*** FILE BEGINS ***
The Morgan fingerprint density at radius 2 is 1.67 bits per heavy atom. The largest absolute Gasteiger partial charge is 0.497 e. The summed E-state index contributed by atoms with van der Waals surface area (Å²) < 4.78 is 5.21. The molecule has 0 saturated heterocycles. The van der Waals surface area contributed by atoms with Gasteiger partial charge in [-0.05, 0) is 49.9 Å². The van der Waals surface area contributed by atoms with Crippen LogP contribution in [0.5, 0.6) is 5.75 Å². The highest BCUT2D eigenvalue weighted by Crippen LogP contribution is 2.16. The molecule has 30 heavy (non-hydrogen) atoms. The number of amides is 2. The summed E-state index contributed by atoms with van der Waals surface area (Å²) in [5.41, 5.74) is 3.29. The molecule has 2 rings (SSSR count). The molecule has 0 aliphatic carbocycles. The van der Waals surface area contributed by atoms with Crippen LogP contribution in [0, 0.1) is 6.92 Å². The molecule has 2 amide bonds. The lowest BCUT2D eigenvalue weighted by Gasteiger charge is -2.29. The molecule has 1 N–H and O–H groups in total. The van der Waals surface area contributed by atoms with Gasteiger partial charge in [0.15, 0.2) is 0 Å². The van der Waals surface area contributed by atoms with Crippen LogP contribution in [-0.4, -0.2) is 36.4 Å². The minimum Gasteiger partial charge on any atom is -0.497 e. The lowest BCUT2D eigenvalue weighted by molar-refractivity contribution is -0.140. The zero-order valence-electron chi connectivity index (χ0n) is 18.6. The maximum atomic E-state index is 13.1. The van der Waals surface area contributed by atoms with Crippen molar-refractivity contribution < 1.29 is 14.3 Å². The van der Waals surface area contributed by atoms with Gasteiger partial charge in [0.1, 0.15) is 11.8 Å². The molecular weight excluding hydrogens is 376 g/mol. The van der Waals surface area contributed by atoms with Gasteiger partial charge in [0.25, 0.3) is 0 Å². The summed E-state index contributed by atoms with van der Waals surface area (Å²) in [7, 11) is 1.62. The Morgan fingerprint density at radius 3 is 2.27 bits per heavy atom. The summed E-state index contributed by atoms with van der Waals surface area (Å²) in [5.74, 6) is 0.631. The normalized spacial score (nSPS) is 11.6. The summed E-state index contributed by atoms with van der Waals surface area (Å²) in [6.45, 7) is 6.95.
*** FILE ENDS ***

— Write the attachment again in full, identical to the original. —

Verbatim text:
The Morgan fingerprint density at radius 2 is 1.67 bits per heavy atom. The largest absolute Gasteiger partial charge is 0.497 e. The summed E-state index contributed by atoms with van der Waals surface area (Å²) < 4.78 is 5.21. The molecule has 0 saturated heterocycles. The van der Waals surface area contributed by atoms with Gasteiger partial charge in [-0.05, 0) is 49.9 Å². The van der Waals surface area contributed by atoms with Crippen LogP contribution in [0.5, 0.6) is 5.75 Å². The highest BCUT2D eigenvalue weighted by Crippen LogP contribution is 2.16. The molecule has 30 heavy (non-hydrogen) atoms. The number of amides is 2. The summed E-state index contributed by atoms with van der Waals surface area (Å²) in [5.41, 5.74) is 3.29. The molecule has 2 rings (SSSR count). The molecule has 0 aliphatic carbocycles. The van der Waals surface area contributed by atoms with Crippen LogP contribution in [0, 0.1) is 6.92 Å². The molecule has 2 amide bonds. The lowest BCUT2D eigenvalue weighted by Gasteiger charge is -2.29. The molecule has 1 N–H and O–H groups in total. The van der Waals surface area contributed by atoms with Gasteiger partial charge in [0.15, 0.2) is 0 Å². The van der Waals surface area contributed by atoms with Crippen LogP contribution in [-0.4, -0.2) is 36.4 Å². The minimum Gasteiger partial charge on any atom is -0.497 e. The lowest BCUT2D eigenvalue weighted by molar-refractivity contribution is -0.140. The zero-order valence-electron chi connectivity index (χ0n) is 18.6. The maximum atomic E-state index is 13.1. The van der Waals surface area contributed by atoms with Crippen molar-refractivity contribution < 1.29 is 14.3 Å². The van der Waals surface area contributed by atoms with Gasteiger partial charge in [0.1, 0.15) is 11.8 Å². The molecular weight excluding hydrogens is 376 g/mol. The van der Waals surface area contributed by atoms with Gasteiger partial charge in [0.25, 0.3) is 0 Å². The summed E-state index contributed by atoms with van der Waals surface area (Å²) in [7, 11) is 1.62. The Morgan fingerprint density at radius 3 is 2.27 bits per heavy atom. The summed E-state index contributed by atoms with van der Waals surface area (Å²) in [5.74, 6) is 0.631. The normalized spacial score (nSPS) is 11.6. The summed E-state index contributed by atoms with van der Waals surface area (Å²) in [6.45, 7) is 6.95.